The inner workings of the executive brain New research shows the best business minds make decisions very differently than we thought.
Back on the Blog, This Time with a Book! It’s been about a month since I’ve posted on this blog, and while some of the reasons are fairly banal (random viruses, strep, school vacations, etc.), the main reason I haven’t been writing as much here is because I’ve been putting the finishing touches on my book, Parenting in the...
Pocket Full of Feelings: An Interview with Dr. Ann Part of the core of Attachment Parenting is teaching our children about emotions—what they’re feeling and what to do about it, as well as how to empathize with others—a skill referred to as “emotional literacy” by parenting consultants like Ann Corwin, PhD, MEd, of Laguna Niguel, California, USA. We know...
Are You an Attachment Parent? By Jennifer Scoby, AttachmentParenting.org. Reprinted with permission by Attachment Parenting International, www.attachmentparenting.org. Copyright 2014. All rights reserved. Attachment Parenting International is often contacted by confused parents like a mother who recently asked, “I no longer breastfeed my baby, but I try to babywear and I like the idea of having...
Scientists create circuit board modeled on the human brain Scientists have developed faster, more energy-efficient microchips based on the human brain -- 9,000 times faster and using significantly less power than a typical PC. This offers greater possibilities for advances in robotics and a new way of understanding the brain. For instance, a chip as fast and efficient as the human brain could drive prosthetic limbs with the speed and complexity of our own actions.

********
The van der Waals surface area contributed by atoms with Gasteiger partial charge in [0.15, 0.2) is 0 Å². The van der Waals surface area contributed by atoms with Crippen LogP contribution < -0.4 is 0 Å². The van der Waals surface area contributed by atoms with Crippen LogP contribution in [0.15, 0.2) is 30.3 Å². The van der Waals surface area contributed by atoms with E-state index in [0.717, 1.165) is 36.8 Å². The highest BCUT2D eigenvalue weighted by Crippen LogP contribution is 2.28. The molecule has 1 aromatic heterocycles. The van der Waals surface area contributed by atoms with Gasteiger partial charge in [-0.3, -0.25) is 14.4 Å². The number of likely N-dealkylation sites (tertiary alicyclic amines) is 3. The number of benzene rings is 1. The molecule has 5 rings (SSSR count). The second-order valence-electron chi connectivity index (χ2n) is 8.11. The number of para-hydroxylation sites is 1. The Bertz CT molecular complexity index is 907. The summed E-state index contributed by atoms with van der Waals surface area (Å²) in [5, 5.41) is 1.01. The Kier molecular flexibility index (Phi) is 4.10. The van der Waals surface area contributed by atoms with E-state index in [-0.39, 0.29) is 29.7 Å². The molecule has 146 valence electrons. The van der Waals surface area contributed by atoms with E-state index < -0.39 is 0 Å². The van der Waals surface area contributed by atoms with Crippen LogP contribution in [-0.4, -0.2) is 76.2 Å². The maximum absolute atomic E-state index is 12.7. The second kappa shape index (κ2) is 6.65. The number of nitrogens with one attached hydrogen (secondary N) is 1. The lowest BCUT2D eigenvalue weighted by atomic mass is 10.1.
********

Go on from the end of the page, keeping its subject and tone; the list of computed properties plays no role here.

One Way To Find Out Whether Someone’s Got Your Back The Appalachian Trail is 2175 miles long and runs from Springer Mountain in Georgia to Mt. Katahdin in Maine. The trail was finished in 1937 and in 1948 Earl Shaffer of York Pennsylvania completed the first documented thru-hike. Since then over 50,000 people have set out to hike the entire...
9 Ways to Boost Meaning in Your Job As you look at your job, what are some ways you can change your approach to tasks, relationships and your perception to boost purpose?
Abuse jeopardizes new mothers' mental health A research paper is calling for closer monitoring of new mothers for mental health problems in light of new findings. Researchers have advanced previous research that links intimate partner abuse to postpartum mental health problems. They discovered that 61 percent of all women who participated in the study experienced mental health symptoms.
Overlooked cells hold keys to brain organization, disease, study shows Brain disease scientists may need to look beyond nerve cells and start paying attention to the star-shaped cells known as 'astrocytes,' because they play specialized roles in the development and maintenance of nerve circuits, and may contribute to a wide range of disorders, according to a new study. The researchers discovered in mice that a particular form of astrocyte within the spinal cord secretes a protein needed for survival of the nerve circuitry that controls reflexive movements. This discovery is the first demonstration that different types of astrocytes exist to support development and survival of distinct nerve circuits at specific locations within the central nervous system.